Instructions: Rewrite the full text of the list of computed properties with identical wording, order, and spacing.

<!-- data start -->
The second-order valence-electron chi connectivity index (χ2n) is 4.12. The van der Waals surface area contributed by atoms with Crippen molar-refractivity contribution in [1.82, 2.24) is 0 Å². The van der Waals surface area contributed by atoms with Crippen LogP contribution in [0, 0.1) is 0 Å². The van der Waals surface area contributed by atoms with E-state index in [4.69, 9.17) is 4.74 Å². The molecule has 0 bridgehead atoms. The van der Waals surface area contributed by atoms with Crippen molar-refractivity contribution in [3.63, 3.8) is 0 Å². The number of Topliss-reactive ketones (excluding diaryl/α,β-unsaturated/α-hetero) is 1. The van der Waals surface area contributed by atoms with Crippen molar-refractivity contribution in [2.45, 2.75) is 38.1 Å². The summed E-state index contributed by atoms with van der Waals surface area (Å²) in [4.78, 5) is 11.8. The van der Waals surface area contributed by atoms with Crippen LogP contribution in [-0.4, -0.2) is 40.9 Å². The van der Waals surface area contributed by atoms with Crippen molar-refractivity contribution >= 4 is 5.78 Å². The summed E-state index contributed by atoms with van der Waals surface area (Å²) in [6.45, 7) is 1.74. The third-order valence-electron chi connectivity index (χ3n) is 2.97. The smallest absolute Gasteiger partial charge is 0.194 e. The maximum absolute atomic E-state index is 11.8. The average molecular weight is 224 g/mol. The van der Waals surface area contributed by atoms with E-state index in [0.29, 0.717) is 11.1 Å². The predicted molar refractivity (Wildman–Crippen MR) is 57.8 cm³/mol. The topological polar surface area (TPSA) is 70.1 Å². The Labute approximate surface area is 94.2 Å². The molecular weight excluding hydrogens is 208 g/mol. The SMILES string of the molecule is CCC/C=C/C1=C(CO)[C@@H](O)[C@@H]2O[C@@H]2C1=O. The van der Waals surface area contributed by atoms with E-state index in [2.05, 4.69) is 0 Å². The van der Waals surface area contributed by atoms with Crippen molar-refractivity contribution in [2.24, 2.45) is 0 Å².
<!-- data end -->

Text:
The second-order valence-electron chi connectivity index (χ2n) is 4.12. The van der Waals surface area contributed by atoms with Crippen molar-refractivity contribution in [1.82, 2.24) is 0 Å². The van der Waals surface area contributed by atoms with Crippen LogP contribution in [0, 0.1) is 0 Å². The van der Waals surface area contributed by atoms with E-state index in [4.69, 9.17) is 4.74 Å². The molecule has 0 bridgehead atoms. The van der Waals surface area contributed by atoms with Crippen molar-refractivity contribution in [3.63, 3.8) is 0 Å². The number of Topliss-reactive ketones (excluding diaryl/α,β-unsaturated/α-hetero) is 1. The van der Waals surface area contributed by atoms with Crippen molar-refractivity contribution in [2.45, 2.75) is 38.1 Å². The summed E-state index contributed by atoms with van der Waals surface area (Å²) in [4.78, 5) is 11.8. The van der Waals surface area contributed by atoms with Crippen LogP contribution in [-0.4, -0.2) is 40.9 Å². The van der Waals surface area contributed by atoms with Crippen molar-refractivity contribution >= 4 is 5.78 Å². The summed E-state index contributed by atoms with van der Waals surface area (Å²) in [6.45, 7) is 1.74. The third-order valence-electron chi connectivity index (χ3n) is 2.97. The smallest absolute Gasteiger partial charge is 0.194 e. The maximum absolute atomic E-state index is 11.8. The average molecular weight is 224 g/mol. The van der Waals surface area contributed by atoms with E-state index in [0.29, 0.717) is 11.1 Å². The predicted molar refractivity (Wildman–Crippen MR) is 57.8 cm³/mol. The topological polar surface area (TPSA) is 70.1 Å². The Labute approximate surface area is 94.2 Å². The molecular weight excluding hydrogens is 208 g/mol. The SMILES string of the molecule is CCC/C=C/C1=C(CO)[C@@H](O)[C@@H]2O[C@@H]2C1=O. The van der Waals surface area contributed by atoms with E-state index in [2.05, 4.69) is 0 Å². The van der Waals surface area contributed by atoms with Crippen molar-refractivity contribution in [2.24, 2.45) is 0 Å².